How we integrate is equally crucial. The how brings up questions of boundaries. In order to know how to respond to the demands of our jobs and ministries, our values and commitments have to be named. This makes it easier to say yes and no with confidence. If the invitation fits the values and commitments named, then I say a hearty Yes! If it does not? I have the option to say no or not yet. Often burnout comes when we say yes to things that do not align to the values and commitments we have stated.
For me, naming values and commitments has looked like facing the myth of scarcity with the truth of abundance. We have bought into the lie that there is simply not enough for us all, so we enter into unhealthy rhythms of competition with one another. Whenever I am making a decision, I take time to reflect and name what is motivating my answer. Is it a competitive spirit or a desire for collaboration? The answer to this question then drives me to make a decision.
Because this work is not meant to be done alone, I have learned that no one can appreciate or understand the topography of who I am without an invitation. So as leaders, we invite. Jesus was the first to model this posture when he invited the disciples to “Come and see.” The invitations to come and see our nuanced identities are always rooted in relationships, offering people an onramp to our complexity and reality. If we don’t invite, they may not have the opportunity to know. This can be risky, and most of us need time to build trust before we invite others to see from our perspective or hear through our ears.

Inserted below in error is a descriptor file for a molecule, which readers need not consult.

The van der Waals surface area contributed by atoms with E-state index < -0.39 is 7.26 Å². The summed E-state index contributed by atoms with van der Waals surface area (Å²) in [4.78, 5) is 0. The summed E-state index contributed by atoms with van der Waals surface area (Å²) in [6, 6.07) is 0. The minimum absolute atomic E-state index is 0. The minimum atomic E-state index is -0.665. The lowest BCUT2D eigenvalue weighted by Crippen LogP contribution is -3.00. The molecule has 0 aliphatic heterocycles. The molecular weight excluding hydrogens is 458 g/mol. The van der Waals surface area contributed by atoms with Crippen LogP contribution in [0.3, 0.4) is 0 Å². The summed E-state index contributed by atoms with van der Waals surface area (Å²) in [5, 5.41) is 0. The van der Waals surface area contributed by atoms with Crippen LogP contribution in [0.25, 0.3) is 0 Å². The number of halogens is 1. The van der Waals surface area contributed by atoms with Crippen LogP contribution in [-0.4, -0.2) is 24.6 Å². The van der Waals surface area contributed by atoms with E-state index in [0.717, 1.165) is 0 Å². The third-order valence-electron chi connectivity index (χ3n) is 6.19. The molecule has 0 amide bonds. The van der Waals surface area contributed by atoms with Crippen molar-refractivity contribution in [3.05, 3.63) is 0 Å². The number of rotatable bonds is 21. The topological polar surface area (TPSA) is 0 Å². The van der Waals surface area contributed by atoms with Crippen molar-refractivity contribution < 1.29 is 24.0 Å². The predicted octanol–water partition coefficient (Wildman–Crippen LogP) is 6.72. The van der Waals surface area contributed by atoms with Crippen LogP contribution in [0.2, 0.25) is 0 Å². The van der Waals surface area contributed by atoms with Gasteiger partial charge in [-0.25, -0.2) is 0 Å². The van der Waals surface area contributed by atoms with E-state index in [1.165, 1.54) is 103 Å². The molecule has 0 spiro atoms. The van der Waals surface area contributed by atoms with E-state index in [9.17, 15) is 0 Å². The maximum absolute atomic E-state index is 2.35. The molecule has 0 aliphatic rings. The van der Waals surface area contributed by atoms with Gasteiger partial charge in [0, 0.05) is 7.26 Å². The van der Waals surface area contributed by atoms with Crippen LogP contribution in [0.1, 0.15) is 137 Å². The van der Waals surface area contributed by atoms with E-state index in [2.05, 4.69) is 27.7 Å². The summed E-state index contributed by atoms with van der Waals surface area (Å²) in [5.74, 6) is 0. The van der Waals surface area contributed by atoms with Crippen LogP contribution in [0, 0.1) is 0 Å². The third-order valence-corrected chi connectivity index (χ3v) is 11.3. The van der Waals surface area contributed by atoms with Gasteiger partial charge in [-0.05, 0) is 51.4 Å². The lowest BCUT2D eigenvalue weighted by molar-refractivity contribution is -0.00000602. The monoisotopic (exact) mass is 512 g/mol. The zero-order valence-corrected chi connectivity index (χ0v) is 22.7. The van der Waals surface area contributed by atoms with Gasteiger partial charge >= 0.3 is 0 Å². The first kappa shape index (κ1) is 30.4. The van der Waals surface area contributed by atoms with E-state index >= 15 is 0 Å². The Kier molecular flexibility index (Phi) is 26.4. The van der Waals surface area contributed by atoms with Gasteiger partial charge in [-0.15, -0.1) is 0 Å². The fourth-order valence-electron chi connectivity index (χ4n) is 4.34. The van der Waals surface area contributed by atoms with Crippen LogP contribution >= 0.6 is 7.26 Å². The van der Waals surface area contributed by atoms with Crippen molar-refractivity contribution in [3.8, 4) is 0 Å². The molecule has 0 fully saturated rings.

The invitation is also extended with clear expectations that this is how we live our hospitality. I extend, you engage; you extend, I engage. It assumes reciprocity, mutuality and a communal process of transformation. Not just an exchange of information and experiences.
Take a moment to assess where you are now.
Is it time to retreat, release, reintegrate, or invite? Who do you need to invite to help you discern?
Download a checklist of these practical steps.
Above all things, know that you are not alone. I’m cheering you on as we work together for a future where deeper understanding and true cross-cultural connection isn’t just a dream; it’s the norm.
Love these steps?
Dress your tech as a constant reminder.